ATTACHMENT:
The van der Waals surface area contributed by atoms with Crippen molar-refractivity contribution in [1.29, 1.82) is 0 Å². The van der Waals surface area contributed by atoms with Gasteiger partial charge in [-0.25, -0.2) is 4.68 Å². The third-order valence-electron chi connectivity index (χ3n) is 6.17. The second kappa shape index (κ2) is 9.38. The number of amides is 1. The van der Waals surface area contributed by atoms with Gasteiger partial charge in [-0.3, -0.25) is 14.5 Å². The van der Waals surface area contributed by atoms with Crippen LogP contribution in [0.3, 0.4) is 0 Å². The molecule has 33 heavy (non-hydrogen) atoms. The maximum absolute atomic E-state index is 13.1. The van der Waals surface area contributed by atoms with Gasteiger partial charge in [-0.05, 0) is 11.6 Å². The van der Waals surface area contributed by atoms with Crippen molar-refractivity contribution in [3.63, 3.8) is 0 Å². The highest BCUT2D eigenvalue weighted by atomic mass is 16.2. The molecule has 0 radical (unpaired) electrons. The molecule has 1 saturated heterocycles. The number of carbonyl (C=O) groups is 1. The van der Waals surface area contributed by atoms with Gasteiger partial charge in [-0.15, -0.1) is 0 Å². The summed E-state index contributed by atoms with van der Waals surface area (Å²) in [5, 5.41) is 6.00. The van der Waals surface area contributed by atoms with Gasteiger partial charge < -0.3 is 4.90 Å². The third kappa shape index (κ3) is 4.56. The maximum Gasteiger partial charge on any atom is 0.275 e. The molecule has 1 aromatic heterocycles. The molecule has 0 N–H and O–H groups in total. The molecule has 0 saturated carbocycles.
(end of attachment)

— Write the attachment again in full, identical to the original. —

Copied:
The van der Waals surface area contributed by atoms with Crippen molar-refractivity contribution in [1.29, 1.82) is 0 Å². The van der Waals surface area contributed by atoms with Gasteiger partial charge in [-0.25, -0.2) is 4.68 Å². The third-order valence-electron chi connectivity index (χ3n) is 6.17. The second kappa shape index (κ2) is 9.38. The number of amides is 1. The van der Waals surface area contributed by atoms with Gasteiger partial charge in [-0.3, -0.25) is 14.5 Å². The van der Waals surface area contributed by atoms with Crippen LogP contribution in [0.3, 0.4) is 0 Å². The molecule has 33 heavy (non-hydrogen) atoms. The maximum absolute atomic E-state index is 13.1. The van der Waals surface area contributed by atoms with Gasteiger partial charge in [-0.05, 0) is 11.6 Å². The van der Waals surface area contributed by atoms with Crippen molar-refractivity contribution in [3.63, 3.8) is 0 Å². The highest BCUT2D eigenvalue weighted by atomic mass is 16.2. The molecule has 0 radical (unpaired) electrons. The molecule has 1 saturated heterocycles. The number of carbonyl (C=O) groups is 1. The van der Waals surface area contributed by atoms with Gasteiger partial charge in [-0.15, -0.1) is 0 Å². The summed E-state index contributed by atoms with van der Waals surface area (Å²) in [5, 5.41) is 6.00. The van der Waals surface area contributed by atoms with Gasteiger partial charge < -0.3 is 4.90 Å². The third kappa shape index (κ3) is 4.56. The maximum Gasteiger partial charge on any atom is 0.275 e. The molecule has 1 aromatic heterocycles. The molecule has 0 N–H and O–H groups in total. The molecule has 0 saturated carbocycles.